“A Day in the Life of a Language Training Missionary,” New Era, Mar. 1971, 10–11
Each year more than two thousand newly called missionaries—both elders and sisters—begin the intensive first eight weeks of their mission experiences in Language Training missions. Missionaries learning Spanish, Portuguese, German, Navaho, French, Italian, and Afrikaans attend the Language Training Mission at Provo, Utah. The Dutch, Danish, Finnish, Swedish, and Norwegian languages are taught at Rexburg, Idaho. In Laie, Hawaii, missionaries study Japanese, Cantonese, Mandarin, Samoan, Tongan, Korean, and Tahitian.
As one elder said, “We are already ordained disciples of Christ. Here in the Language Training Mission, our main objective is to become familiar with the new language so that we can conduct the gospel discussions in it.” These missionaries accomplish this in eight weeks.
Talking to missionaries who have been at the Language Training Mission for only four weeks can be frustrating, because even in everyday conversation they are thinking and speaking in their mission languages. They acquire this language familiarity by intensive study, by fasting and prayer, and by disciplining themselves against a dependence on English. From the time they arise until they go to bed, they speak only their mission language.
One might suspect that in this intense climate of learning there would be a lot of competition and the associated feelings of discouragement and depression. The only recognizable feeling—and it is overpowering, even to a visitor—is one of brotherhood. Even in the dining room there is a great feeling of brotherhood emanating from the scores of young men and women who love the Lord, who are united by their calling, and who can hardly wait to get to their mission fields and begin teaching the message of the restored gospel.
In order to present a picture of life in a Language Training Mission, the New Era followed Elder Hafen (Henderson Ward, Lake Mead Stake in Nevada) and Elder Brown (Claremont Ward, Pomona Stake in California) through a day at the Language Training Mission in Provo. Elder Hafen is in the Peru Mission, and Elder Brown the Uruguay-Paraguay Mission.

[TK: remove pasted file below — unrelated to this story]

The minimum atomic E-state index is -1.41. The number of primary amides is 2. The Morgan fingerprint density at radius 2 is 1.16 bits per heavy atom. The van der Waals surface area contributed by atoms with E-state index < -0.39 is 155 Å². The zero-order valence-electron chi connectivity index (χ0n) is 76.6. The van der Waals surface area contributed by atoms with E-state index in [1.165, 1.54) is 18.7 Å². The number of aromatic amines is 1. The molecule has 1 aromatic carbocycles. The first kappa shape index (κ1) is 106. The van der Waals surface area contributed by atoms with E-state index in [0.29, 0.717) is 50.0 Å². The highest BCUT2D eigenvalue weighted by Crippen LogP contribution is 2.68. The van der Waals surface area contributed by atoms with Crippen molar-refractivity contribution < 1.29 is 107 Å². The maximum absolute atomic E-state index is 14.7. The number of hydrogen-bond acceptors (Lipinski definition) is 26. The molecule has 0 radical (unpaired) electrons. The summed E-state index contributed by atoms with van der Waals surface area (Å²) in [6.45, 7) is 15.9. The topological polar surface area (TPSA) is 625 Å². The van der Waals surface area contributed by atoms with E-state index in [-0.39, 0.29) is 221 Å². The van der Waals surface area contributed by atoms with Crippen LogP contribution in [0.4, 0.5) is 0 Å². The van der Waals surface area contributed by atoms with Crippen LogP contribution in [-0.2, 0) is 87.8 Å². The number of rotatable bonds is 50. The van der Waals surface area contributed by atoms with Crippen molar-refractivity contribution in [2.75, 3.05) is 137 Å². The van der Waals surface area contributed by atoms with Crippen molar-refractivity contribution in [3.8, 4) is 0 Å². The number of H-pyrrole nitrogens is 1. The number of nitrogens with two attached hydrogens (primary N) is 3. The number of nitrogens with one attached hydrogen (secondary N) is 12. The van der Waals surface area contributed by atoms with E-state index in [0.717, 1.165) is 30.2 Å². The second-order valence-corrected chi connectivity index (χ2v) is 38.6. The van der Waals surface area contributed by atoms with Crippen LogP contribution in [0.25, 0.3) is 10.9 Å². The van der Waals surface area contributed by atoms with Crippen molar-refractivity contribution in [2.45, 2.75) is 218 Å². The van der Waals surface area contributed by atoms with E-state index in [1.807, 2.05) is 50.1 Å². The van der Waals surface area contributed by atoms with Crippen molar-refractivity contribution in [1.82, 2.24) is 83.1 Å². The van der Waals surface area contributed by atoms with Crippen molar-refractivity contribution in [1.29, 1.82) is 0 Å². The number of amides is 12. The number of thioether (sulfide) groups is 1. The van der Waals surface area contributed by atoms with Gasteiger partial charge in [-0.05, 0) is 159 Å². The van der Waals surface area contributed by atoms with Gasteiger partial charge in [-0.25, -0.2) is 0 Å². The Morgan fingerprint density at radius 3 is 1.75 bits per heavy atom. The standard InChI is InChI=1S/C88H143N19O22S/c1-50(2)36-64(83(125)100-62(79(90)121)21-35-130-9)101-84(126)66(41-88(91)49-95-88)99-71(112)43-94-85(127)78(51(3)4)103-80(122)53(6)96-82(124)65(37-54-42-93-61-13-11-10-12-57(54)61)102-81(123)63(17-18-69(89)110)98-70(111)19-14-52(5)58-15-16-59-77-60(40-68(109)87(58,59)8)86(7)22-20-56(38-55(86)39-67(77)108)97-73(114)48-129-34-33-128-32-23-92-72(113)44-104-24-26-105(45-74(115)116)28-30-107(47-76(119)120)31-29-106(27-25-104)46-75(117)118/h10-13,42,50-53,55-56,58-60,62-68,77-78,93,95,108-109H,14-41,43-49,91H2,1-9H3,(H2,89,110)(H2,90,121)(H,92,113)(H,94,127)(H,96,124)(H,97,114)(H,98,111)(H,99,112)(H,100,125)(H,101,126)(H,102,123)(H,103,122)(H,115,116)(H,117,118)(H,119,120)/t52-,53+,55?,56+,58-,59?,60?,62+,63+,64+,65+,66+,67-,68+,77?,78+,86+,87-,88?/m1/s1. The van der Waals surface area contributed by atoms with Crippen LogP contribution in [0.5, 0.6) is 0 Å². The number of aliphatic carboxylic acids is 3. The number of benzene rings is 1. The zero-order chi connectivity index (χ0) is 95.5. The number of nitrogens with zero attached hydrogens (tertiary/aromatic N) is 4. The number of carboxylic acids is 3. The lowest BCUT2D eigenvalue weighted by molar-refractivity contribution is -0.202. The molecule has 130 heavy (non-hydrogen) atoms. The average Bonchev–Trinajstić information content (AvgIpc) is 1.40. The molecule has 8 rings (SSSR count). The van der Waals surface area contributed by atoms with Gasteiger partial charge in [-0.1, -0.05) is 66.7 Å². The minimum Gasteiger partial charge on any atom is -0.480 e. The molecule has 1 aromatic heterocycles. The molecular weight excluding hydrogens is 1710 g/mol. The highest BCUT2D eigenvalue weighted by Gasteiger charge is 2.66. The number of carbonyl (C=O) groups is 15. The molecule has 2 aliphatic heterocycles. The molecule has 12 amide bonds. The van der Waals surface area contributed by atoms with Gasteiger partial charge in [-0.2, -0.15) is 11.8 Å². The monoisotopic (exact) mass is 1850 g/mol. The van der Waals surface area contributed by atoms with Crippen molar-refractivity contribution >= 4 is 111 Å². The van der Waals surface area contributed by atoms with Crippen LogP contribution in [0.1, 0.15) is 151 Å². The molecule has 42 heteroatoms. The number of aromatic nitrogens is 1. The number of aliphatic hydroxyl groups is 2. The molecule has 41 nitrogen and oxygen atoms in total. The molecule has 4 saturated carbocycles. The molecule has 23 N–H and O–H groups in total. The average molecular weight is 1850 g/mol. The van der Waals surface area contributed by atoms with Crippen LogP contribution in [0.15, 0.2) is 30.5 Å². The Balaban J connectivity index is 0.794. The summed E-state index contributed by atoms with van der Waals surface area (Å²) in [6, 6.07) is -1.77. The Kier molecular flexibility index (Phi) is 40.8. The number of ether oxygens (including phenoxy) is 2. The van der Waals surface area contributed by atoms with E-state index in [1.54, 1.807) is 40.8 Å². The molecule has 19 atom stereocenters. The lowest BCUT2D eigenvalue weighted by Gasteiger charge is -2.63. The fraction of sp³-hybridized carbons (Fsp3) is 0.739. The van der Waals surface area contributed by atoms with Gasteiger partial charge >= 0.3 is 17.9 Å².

A zone leader’s banging on the door is the signal to arise. Then it’s shower, shave, pray, dress, recite yesterday’s three-page discussion assignment by memory to your companion, and make your bed before breakfast.
A hearty breakfast and a little side dish of memorization at the same time.
In the classroom with a recently returned Spanish-speaking elder. Language and grammar drills are conducted in sitting and standing positions. Prayer is an important part of the session.
All districts and zones get together for a missionwide devotional. “The opening song will be ‘Firm as the Mountains Around Us’: English, page 42; French, 191; German, 240; Portuguese, 240; and Spanish, 56.” Even devotionals are learning sessions, and it is important to take notes.
Lunch, more memorization, and the sharing of comradeship.
Grammar lesson, and then more discussion memorization with a different teacher.
Retention (memorizing discussions, repeating them back and forth to each other), and practice giving discussions with the flannelboard.
After a little physical exercise comes more memorization before dinner.
Dinner—and a good feeling all around after a hard day of work; some friendly comments to nearby companions, and through it all—more memorization.
Zone meetings, talks, songs, prayers—everything is done in the mission language.
A practice session in meeting people and giving gospel discussions to people who have recently immigrated to the United States from the language areas.